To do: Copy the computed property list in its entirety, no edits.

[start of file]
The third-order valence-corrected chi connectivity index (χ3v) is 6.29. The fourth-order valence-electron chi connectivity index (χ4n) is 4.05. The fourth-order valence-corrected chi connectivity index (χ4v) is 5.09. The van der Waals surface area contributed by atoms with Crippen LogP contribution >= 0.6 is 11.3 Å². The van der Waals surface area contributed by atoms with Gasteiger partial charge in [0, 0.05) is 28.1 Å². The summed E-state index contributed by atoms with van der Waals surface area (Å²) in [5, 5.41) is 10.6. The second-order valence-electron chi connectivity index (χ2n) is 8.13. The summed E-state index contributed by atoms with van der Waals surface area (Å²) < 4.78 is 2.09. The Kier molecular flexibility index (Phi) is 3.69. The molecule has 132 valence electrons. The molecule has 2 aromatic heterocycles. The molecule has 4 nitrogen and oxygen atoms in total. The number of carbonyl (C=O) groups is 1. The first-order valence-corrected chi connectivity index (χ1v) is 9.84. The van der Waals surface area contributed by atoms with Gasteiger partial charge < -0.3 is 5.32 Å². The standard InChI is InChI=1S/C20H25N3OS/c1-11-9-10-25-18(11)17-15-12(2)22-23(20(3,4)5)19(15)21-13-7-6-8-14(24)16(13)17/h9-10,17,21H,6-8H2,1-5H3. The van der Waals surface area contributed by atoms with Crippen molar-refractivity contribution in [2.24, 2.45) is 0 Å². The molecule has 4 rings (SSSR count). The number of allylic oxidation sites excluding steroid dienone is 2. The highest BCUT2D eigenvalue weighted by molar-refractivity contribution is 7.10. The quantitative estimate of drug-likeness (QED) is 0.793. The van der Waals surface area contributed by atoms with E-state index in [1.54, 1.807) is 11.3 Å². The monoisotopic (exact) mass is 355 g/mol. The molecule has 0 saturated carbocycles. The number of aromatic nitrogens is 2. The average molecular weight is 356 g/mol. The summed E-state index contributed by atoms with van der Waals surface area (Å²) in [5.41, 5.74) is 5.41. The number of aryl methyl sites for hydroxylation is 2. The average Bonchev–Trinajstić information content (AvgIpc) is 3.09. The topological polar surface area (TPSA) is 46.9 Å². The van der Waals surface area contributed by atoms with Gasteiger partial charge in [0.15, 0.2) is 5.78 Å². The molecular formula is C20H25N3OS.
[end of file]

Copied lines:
The third-order valence-corrected chi connectivity index (χ3v) is 6.29. The fourth-order valence-electron chi connectivity index (χ4n) is 4.05. The fourth-order valence-corrected chi connectivity index (χ4v) is 5.09. The van der Waals surface area contributed by atoms with Crippen LogP contribution >= 0.6 is 11.3 Å². The van der Waals surface area contributed by atoms with Gasteiger partial charge in [0, 0.05) is 28.1 Å². The summed E-state index contributed by atoms with van der Waals surface area (Å²) in [5, 5.41) is 10.6. The second-order valence-electron chi connectivity index (χ2n) is 8.13. The summed E-state index contributed by atoms with van der Waals surface area (Å²) < 4.78 is 2.09. The Kier molecular flexibility index (Phi) is 3.69. The molecule has 132 valence electrons. The molecule has 2 aromatic heterocycles. The molecule has 4 nitrogen and oxygen atoms in total. The number of carbonyl (C=O) groups is 1. The first-order valence-corrected chi connectivity index (χ1v) is 9.84. The van der Waals surface area contributed by atoms with Gasteiger partial charge < -0.3 is 5.32 Å². The standard InChI is InChI=1S/C20H25N3OS/c1-11-9-10-25-18(11)17-15-12(2)22-23(20(3,4)5)19(15)21-13-7-6-8-14(24)16(13)17/h9-10,17,21H,6-8H2,1-5H3. The van der Waals surface area contributed by atoms with Crippen molar-refractivity contribution in [2.24, 2.45) is 0 Å². The molecule has 4 rings (SSSR count). The number of allylic oxidation sites excluding steroid dienone is 2. The highest BCUT2D eigenvalue weighted by molar-refractivity contribution is 7.10. The quantitative estimate of drug-likeness (QED) is 0.793. The van der Waals surface area contributed by atoms with E-state index in [1.54, 1.807) is 11.3 Å². The monoisotopic (exact) mass is 355 g/mol. The molecule has 0 saturated carbocycles. The number of aromatic nitrogens is 2. The average molecular weight is 356 g/mol. The summed E-state index contributed by atoms with van der Waals surface area (Å²) in [5.41, 5.74) is 5.41. The number of aryl methyl sites for hydroxylation is 2. The average Bonchev–Trinajstić information content (AvgIpc) is 3.09. The topological polar surface area (TPSA) is 46.9 Å². The van der Waals surface area contributed by atoms with Gasteiger partial charge in [0.15, 0.2) is 5.78 Å². The molecular formula is C20H25N3OS.